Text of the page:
Judson, Horace Freeland 1931–
Judson, Horace Freeland 1931–
Born April 21, 1931, in New York, NY; son of Freeland (an economic statistician) and Harriet Judson; married second wife, Penelope Sylvia Jones, January 11, 1969; children: (first marriage) Grace Louise, Thomas Alexander; (second marriage) Olivia Phoebe, Nicholas Matthew Freeland. Education: University of Chicago, B.A., 1948, graduate study, 1949-51; further graduate study at Columbia University, 1962-63. Religion: Atheist.
Home—Baltimore, MD. Agent—Michael Thomas, A.M. Heath & Co., 40-42 William IV St., London WC2N 4DD, England.
Office of Military Government of the United States, Berlin, Germany, researcher, 1948-49; Reading Laboratory, New York, NY, writer, 1952-53; Harcourt, Brace & Co., New York, NY, editor, 1954-55; advertising copywriter in New York, NY, 1955-62; Time, New York, NY, staff writer, 1963-64, arts and sciences correspondent in London, England, 1965-69, and Paris, France, 1969-71, correspondent in New York, NY, 1972-73; freelance writer, beginning 1973; Johns Hopkins University, Baltimore, MD, Henry R. Luce professor writing seminars, professor of history of science, 1981-90; Stanford University, Stanford, CA, visiting professor, 1990-94; George Washington University, Washington, DC, department of history, research professor, 1994-2003, Center for History of Recent Science, director, 1995-2003. Fellow of Center for Advanced Study in the Behavioral Sciences, 1980-81.
Prize from Overseas Press Club of America, 1974, for article "The British and Heroin"; Medical Journalists Association award, 1975, for Heroin Addiction in Britain; Guggenheim fellowship, 1979-80; John D. and Catherine T. MacArthur Foundation fellow, 1987-92; Wissenschaftskolleg zu Berlin fellow, 1987-88.
The Techniques of Reading, Harcourt (New York, NY), 1954, 3rd edition, 1972.
Heroin Addiction in Britain, Harcourt (New York, NY), 1974.
The Eighth Day of Creation: Makers of the Revolution in Biology, Simon & Schuster (New York, NY), 1979, CSHL Press (Plainview, NY), 1996.
The Search for Solutions, Holt (New York, NY), 1980, Johns Hopkins University Press (Baltimore, MD), 1987.
El ADN: Clave de la Vida, Consejo Nacional de Ciencia y Tecnologia [Mexico], 1981.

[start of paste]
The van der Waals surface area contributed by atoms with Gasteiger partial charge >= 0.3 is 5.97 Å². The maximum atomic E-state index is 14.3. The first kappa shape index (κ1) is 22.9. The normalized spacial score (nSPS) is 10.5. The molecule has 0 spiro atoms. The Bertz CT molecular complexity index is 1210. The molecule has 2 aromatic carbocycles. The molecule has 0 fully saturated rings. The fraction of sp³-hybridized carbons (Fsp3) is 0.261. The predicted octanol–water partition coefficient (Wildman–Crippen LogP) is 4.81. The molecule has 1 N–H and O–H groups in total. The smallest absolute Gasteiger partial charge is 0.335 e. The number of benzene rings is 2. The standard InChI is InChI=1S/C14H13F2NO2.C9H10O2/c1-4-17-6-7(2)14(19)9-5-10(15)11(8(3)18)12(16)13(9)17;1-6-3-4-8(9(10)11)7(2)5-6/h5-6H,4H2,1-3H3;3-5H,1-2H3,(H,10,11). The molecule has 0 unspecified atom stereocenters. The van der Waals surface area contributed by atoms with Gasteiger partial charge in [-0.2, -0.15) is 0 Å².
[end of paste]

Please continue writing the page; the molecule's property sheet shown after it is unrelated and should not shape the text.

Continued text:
The Great Betrayal: Fraud in Science, Harcourt (Orlando, FL), 2004.
Contributor of articles and reviews to magazines, including the New Yorker, Harper's, Atlantic, Quest, Nature, Time, and Spectator.
Horace Freeland Judson is a writer and historian who specializes in the history of science. He has worked variously as a copywriter and in research, spending time as the arts and science correspondent for Time magazine from both London and Paris as well as teaching the history of science at institutions such as Johns Hopkins University in Baltimore, Maryland, Stanford University in California, and George Washington University in Washington, DC. His writing has appeared in a number of periodicals, including the New Yorker, Harper's, Atlantic, Nature, Quest, Time, and Spectator. He is also the author of a number of books that address the juxtaposition of science on everyday life, such as Heroin Addiction in Britain, The Eighth Day of Creation: Makers of the Revolution in Biology, and The Great Betrayal: Fraud in Science.
In The Great Betrayal, Judson examines the ways in which scientists over the years—in many instances well-known scientists whose work was considered to be groundbreaking—have faked their data in some manner. His examples include Sigmund Freud, who apparently altered some case studies, Charles Darwin, who retouched scientific photographs, and a modern-day Nobel Prize winner. Bryce Christensen, in a review for Booklist, dubbed Judson's effort "a book certain to stir debate over both the cultural disease Judson diagnoses and the remedies he prescribes." American Scientist contributor David Weatherall declared the book "a valuable survey of an extremely disquieting and ill-understood aspect of modern science."
BIOGRAPHICAL AND CRITICAL SOURCES:
American Scientist, January 1, 2005, David Weatherall, "Conduct Unbecoming," p. 72.
Booklist, October 1, 2004, Bryce Christensen, review of The Great Betrayal: Fraud in Science, p. 286.